USED Establishes 16 Priorities for Discretionary Grants

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Earlier this fall, you will recall that AASA replied to a USED Notice of Proposed Rules that would 'establish 13 priorities that the Department may use, as appropriate, for discretionary grant competitions in FY 2011 and future years'. AASA's comments centered on the overall over-reach of the priorities, the poorly timed, very short comment period, and the definitions of graduation rate and highly effective teacher/principal.

Today USED released the final notice on the priorities. The priorities will be used and applied to applications to competitive grants distributed by the Department of Education. While the final notice does reflect some of the comments that AASA submitted, the changes are mostly peripheral and do not temper an earlier sentiment that this an attempt to renew the Elementary and Secondary Education Act by means of regulations, which bypass Congress.

The notice is quick to articulate that the 'focus of any discretionary grant program is established by its authorizing legislation.' Beyond that, though, the tenor of the opening statement affirms AASA's original concerns with how establishing general priorities that can be applied, at the wish of the department, to any discretionary grant, again at the wish of the department, to shape the uses of the funds or to target the funds beyond the original intent of the legislative statute. In fact, the Department claims their right to do so, writing '....the Department often has flexibility in shaping the uses of funds for a specific discretionary grant program or in targeting funds for specific entities or needs and may, and often does, exercise that discretion by choosing to issue regulations for an individual program.' While AASA understands a case-by-case approach to shaping discretionary grants, this one-size-fits-all approach to discretionary grant priorities reads more like a side-step of the legislative process. As we submitted to the Department,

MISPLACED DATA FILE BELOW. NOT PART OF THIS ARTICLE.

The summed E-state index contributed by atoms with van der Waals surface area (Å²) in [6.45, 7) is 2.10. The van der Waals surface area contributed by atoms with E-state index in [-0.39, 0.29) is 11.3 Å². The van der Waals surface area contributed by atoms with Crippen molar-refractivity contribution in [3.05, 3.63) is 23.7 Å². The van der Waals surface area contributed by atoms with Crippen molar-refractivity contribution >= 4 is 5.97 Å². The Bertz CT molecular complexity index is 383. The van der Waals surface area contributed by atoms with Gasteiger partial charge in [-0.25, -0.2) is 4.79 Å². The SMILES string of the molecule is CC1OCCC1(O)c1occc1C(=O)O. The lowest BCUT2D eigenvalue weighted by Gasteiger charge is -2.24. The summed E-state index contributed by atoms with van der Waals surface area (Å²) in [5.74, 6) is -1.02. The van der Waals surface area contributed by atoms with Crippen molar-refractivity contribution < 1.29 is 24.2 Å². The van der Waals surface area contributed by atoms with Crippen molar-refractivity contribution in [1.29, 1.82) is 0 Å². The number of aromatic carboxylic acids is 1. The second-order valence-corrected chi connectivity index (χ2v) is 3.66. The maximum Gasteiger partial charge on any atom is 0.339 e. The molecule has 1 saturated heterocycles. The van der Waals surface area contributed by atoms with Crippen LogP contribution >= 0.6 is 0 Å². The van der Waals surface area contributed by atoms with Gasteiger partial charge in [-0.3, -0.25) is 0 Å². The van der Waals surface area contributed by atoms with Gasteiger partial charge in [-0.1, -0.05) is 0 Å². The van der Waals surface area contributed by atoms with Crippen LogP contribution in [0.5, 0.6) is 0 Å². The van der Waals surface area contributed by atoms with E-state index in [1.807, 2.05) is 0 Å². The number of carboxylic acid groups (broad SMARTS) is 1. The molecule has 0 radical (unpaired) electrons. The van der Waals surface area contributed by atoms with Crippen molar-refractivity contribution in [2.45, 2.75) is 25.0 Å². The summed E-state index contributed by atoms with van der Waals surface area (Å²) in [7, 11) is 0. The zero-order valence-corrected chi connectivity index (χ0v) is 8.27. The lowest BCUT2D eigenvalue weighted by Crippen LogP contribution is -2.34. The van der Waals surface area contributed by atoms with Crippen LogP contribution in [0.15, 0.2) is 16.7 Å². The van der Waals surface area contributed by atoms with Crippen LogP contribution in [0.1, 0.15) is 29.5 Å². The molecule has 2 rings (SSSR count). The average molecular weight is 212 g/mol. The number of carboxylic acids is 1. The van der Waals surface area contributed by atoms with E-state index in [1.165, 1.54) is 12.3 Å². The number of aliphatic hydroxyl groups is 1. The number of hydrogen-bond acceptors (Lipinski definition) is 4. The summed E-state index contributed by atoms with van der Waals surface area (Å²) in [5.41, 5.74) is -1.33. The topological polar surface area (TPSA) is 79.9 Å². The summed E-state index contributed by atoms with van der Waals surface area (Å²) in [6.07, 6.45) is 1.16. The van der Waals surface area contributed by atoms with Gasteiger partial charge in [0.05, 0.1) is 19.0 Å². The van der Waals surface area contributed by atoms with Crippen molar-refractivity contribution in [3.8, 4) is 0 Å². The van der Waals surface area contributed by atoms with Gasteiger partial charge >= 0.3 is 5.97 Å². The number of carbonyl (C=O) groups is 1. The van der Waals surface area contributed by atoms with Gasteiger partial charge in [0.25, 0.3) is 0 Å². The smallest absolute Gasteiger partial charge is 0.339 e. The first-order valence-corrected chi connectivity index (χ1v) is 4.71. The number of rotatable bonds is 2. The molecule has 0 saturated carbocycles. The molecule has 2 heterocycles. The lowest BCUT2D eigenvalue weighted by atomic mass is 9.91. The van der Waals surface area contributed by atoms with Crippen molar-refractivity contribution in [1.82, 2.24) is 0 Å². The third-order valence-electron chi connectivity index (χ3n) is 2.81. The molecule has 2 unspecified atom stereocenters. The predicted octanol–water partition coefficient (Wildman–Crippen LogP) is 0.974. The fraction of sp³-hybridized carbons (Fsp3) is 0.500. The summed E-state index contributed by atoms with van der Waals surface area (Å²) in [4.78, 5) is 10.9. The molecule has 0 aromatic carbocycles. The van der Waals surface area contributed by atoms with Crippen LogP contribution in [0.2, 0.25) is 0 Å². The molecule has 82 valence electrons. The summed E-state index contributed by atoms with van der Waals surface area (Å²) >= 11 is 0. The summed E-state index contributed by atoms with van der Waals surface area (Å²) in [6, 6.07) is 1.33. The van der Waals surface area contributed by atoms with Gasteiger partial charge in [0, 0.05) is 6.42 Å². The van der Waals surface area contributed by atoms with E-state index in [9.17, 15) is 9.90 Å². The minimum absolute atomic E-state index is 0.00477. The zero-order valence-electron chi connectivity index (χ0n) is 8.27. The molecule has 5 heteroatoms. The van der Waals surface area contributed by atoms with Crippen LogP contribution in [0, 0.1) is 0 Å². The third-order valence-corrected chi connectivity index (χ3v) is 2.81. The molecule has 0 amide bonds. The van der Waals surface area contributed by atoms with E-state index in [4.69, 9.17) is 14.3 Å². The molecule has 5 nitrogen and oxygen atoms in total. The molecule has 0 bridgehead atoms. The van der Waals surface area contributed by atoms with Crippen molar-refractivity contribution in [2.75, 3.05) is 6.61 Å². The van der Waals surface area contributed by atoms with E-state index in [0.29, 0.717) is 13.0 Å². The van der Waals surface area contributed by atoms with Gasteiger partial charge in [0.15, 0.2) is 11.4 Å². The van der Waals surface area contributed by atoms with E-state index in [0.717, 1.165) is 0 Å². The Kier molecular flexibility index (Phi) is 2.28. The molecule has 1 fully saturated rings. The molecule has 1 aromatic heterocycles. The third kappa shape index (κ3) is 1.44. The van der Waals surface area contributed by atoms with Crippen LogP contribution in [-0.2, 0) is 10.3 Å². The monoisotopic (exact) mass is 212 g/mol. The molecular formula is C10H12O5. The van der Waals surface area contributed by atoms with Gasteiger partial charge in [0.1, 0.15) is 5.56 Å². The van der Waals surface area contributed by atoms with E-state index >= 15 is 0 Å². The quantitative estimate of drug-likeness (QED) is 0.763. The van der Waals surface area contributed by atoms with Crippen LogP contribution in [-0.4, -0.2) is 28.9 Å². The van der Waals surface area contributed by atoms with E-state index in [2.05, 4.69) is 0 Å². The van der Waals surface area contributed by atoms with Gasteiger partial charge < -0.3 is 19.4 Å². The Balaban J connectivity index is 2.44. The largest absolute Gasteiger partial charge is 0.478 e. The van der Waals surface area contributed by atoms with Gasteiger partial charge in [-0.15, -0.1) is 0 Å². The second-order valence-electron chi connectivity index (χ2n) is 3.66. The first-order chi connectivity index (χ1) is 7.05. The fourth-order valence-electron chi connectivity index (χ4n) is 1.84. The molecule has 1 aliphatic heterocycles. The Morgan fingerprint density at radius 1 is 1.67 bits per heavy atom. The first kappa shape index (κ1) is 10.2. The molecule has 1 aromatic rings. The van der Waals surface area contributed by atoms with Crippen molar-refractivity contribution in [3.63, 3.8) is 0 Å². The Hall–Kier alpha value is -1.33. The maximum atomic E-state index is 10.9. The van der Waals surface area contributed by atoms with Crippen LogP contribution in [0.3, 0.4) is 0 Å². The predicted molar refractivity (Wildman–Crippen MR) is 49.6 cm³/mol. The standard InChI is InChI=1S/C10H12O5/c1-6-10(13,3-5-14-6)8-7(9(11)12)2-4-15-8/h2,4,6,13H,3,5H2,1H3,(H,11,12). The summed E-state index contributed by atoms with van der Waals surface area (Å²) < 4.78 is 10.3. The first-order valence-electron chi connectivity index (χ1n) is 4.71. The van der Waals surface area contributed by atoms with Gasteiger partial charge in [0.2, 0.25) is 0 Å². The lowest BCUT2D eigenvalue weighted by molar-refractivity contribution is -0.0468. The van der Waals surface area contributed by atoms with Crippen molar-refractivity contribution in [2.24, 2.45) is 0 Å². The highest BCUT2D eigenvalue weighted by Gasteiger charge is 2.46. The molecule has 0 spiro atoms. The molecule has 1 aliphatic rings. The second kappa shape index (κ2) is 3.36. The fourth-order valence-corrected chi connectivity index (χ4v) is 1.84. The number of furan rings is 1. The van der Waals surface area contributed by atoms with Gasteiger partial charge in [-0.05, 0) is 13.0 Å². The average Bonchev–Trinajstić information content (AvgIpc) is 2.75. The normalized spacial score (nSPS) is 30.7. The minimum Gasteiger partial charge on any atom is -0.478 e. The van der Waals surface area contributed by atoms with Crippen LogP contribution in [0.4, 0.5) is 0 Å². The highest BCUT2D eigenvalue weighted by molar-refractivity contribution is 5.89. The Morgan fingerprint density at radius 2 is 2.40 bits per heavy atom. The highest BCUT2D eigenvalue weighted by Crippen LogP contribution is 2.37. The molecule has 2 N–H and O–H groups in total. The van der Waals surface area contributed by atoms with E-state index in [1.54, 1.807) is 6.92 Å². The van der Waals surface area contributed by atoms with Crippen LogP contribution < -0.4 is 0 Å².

"While AASA understands the intent of the proposed priorities, we strongly oppose the use of regulations to codify and define terms and priorities that should be made through legislative process. Implementation of the proposed priorities places an increased level of control and authority within the Department, a level of authority and control that AASA believes should either rest within Congressional statute or be granted to the Department by Congress. Furthermore, while these priorities might be ok and make sense in the scenario of the American Recovery and Reinvestment Act, they make little sense within other programs in current law. These existing programs have existing rules and requirements relating to their application process, and changing/modifying these rules in the middle of the game, especially after SEAs and LEAs have applied for and operated under the current law and rules, would cause unnecessary headaches and additional administrative burden.

The specific language of the proposed priorities and definitions is vague. With an increase in the proportion of discretionary grants that will be moving through competitive grant instead of dedicated formulas, AASA strongly believes definitions need to be more concrete and relevant to the grant under application. Given the specific purpose of each discretionary grant program, articulation of specific priorities belongs in the grant application, not in a general catch-all of definitions and priorities.

In A Little More Detail:

The Good:

  • Priority 3 (Improving the Effectiveness/Distribution of Effective Teachers or Principals) no longer requires student achievement or growth data to be the only measure of effectiveness, thereby nullifying the need to define effective principal/teacher or highly effective principal/teacher.

The Less-Than-Good:

  • The total number grew: 13 priorities turned into 16. In addition to the 13 originally outlined, the final roster added Improving School Engagement, School Environment, and School Safety and Improving Family and Community Engagement; Technology; and Core Reforms.
  • The definition for graduation rate does not allow for flexibility around students who take more than four years to graduate.
  • The comment period was not extended. A 30-day comment period is short enough; AASA had requested an additional 30 days given that the comment period fell just as school districts were beginning their academic year, leaving busy school leaders with very little free time, let alone time to consider and respond to proposed priorities for discretionary grants.


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